The Real Deal on College Tuition
New price calculating tools make college costs a little less of a mystery.
No matter if you're leafing through those glossy admissions brochures, attending an information session on campus or browsing a college fair with your teen, there's always one big thought at the back of the mind of every parent: Wait, how much is this college degree going to cost me?
Thankfully, there are some new tools out there to make figuring out costs a little easier. This September the Department of Education released its College Scorecard, a project designed to help parents and students make more informed decisions about higher education. The tool provides information on college costs, graduation rates, average starting salaries post-graduation and information that can help people pick the best school for their financial and academic needs.
With the College Scorecard, you see a breakdown of what you'd actually pay for a college education, based on your family's income. This is the most important aspect of this tool, because while the "sticker price" of a school may be high, you most likely won't pay full price to go there. For example, although Harvard's list price is around $60,000 according to its admissions website, the average family will pay just over $14,000 per year once you factor in grants and financial aid.
The tool lets you compare schools' stats side by side, including their financial information. In the search function, you can filter out what kind of degree you want (two-year or four-year), location, public or private, size, major or program and more to make a really specific comparison. If any schools catch your eye, you can click on "View More Details" for a comprehensive summary (SAT/ACT scores to get in, what typical student debt is like, etc). You can also search for a specific school to get all the stats you want on it.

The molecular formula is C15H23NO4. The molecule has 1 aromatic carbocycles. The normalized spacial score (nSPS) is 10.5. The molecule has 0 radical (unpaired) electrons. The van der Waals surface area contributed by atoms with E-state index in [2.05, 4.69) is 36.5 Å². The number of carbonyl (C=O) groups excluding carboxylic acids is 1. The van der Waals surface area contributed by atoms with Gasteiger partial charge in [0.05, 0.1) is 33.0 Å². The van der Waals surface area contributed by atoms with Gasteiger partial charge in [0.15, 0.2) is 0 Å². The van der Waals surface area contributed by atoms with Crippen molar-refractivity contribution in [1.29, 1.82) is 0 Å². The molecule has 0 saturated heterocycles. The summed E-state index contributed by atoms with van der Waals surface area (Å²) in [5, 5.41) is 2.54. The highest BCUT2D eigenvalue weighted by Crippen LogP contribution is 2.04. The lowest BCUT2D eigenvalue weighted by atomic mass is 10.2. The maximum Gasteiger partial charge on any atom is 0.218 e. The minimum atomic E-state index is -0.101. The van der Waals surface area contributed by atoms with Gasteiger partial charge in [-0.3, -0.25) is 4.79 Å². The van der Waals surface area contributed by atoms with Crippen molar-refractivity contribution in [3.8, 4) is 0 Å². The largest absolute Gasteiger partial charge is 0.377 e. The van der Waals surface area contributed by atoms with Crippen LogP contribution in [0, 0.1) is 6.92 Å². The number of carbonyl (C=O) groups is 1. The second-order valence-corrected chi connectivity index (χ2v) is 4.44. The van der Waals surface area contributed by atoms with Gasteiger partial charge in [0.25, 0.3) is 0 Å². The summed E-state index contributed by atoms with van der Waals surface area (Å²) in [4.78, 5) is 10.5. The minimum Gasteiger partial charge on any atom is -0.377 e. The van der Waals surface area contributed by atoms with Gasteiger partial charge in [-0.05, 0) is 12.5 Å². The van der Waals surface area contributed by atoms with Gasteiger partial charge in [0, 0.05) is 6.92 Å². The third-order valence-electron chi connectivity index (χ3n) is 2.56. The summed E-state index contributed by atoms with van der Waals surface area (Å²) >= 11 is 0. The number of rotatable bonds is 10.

You can also check out NPR's college cost calculator, which uses the College Scorecard raw data of 150 major colleges and universities to show you right off the bat the net price (price of college minus financial aid, grants and scholarships) for various incomes compared to that scary sticker price. It's a quick but less detailed summary looking specifically at costs.
While these tools can't determine the exact dollar amount you'll have to pay, they do give you a better ballpark estimate of what college costs you are expected to be able to pay. Knowing that now will help you decide what school makes the best financial sense for your family.
Photo credit: Massachusetts Office of Travel and Tourism.